The claim that GMOs reduce pesticide use — a main selling point — should be abandoned by the industry that is gobbling up dramatic pesticide sales growth in response to hardy plant pests rapidly adopting and developing resistance to genetically modified crops.
Another study finds inert ingredients in glyphosate formulations to be toxic human cells, questioning regulators’ focus on the active ingredient during the risk assessment process.
Analyzing over 20 years of data, two researchers concluded that pesticide use, not habitat loss, was the most important factor contributing to widespread declines in populations of U.S. grassland birds.
A judge recently ordered Fish and Wildlife Services to halt the planting of genetically engineered crops on the national wildlife land in the Southeast Region. Similar result eluded environmental groups in a related lawsuit over GMO use on refuge lands in the Midwest Region.
A posted announcement by the U.S. Department of Agriculture caused quite a stir on Wednesday when it appeared to embrace the “Meatless Monday” campaign until it heard from the beef industry. Oops!
Did you know that United States permits the planting of genetically engineered crops in the nation’s protected wildlife refuges? Environmental groups have challenged this practice one region at a time.
A new army of out-of-control herbicide-resistant weeds has many farmers across agricultural states returning to the very same practices that the chemical “miracle” was supposed to eliminate. Our in depth look at the emerged battleground and solutions.
Genetically modified crops reinforce genetic homogeneity and promote large scale monocultures, they increase vulnerability of crops to climate change, pests and diseases and thus contribute to the decline in biodiversity. In the age where 75% of our plant genetic diversity has been lost, we must ask whether GMOs are doing more harm than good.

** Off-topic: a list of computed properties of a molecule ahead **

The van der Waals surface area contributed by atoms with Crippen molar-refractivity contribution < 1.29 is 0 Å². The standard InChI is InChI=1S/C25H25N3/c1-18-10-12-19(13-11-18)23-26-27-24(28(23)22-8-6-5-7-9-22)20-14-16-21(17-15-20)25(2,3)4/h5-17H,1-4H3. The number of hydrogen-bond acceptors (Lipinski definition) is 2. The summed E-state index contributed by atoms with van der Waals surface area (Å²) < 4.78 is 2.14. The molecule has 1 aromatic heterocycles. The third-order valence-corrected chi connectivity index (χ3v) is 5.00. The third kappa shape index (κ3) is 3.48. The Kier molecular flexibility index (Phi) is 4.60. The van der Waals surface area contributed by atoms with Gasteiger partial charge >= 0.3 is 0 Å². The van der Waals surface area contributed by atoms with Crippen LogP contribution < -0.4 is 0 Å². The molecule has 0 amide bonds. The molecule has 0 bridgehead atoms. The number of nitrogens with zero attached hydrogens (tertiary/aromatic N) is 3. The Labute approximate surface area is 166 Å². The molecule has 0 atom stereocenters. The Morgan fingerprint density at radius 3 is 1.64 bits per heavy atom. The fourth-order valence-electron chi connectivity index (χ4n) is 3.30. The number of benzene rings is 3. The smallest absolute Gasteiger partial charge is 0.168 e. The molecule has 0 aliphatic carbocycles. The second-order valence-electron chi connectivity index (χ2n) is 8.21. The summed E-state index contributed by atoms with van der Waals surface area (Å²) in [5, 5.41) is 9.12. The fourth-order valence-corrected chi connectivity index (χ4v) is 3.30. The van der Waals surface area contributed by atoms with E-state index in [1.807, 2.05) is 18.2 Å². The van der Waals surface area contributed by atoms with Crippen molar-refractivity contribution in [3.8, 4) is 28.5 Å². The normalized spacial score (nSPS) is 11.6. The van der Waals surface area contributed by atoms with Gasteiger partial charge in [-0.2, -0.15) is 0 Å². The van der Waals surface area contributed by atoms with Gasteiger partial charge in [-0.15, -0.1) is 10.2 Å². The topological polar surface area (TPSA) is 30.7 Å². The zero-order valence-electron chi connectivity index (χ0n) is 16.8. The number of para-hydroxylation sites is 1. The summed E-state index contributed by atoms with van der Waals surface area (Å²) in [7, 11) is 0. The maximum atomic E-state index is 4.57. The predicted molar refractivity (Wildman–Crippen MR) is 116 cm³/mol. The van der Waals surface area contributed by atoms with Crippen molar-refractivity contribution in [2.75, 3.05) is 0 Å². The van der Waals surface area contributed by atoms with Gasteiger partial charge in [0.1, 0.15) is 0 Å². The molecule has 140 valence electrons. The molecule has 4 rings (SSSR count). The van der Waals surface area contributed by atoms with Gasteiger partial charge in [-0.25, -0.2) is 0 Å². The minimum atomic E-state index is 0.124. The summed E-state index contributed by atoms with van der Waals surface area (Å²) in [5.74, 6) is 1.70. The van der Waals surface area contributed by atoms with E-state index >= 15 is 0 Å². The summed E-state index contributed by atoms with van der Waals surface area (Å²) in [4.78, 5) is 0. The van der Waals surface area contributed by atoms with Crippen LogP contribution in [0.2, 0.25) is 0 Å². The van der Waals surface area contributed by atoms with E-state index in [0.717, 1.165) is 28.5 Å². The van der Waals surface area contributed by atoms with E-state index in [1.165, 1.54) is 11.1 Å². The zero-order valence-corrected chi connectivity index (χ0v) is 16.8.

Gold rush is a thing of the past. The name of the new game is “land grab”, where governments of developed nations and multinational companies are leasing or buying large tracks of land across the African continent and other countries around the world in a feverish rush to grow crops for food and bio-fuel.
The Future of Food conference can be neatly summed up by this timeless aphorism uttered by Mahatma Gandhi: You must be the change you want to see in the world. Let’s get to work!
USDA often sides with and promotes industry interests. Its new pilot program allowing biotech developers to prepare their own safety studies or pay for those selected by the agency will only reinforce the image of an agency regulating for the industry.
A study confirms what many in rural communities know too well — some factory farms are industrial-scale polluters. These polluters, however, still escape clean air regulations.
A bill that waters down EPA protections of the Clean Water Act is recommended for consideration by the House as a whole. This is one of several Republican sponsored bills aimed at reducing EPA powers.
See if you can correctly answer the question.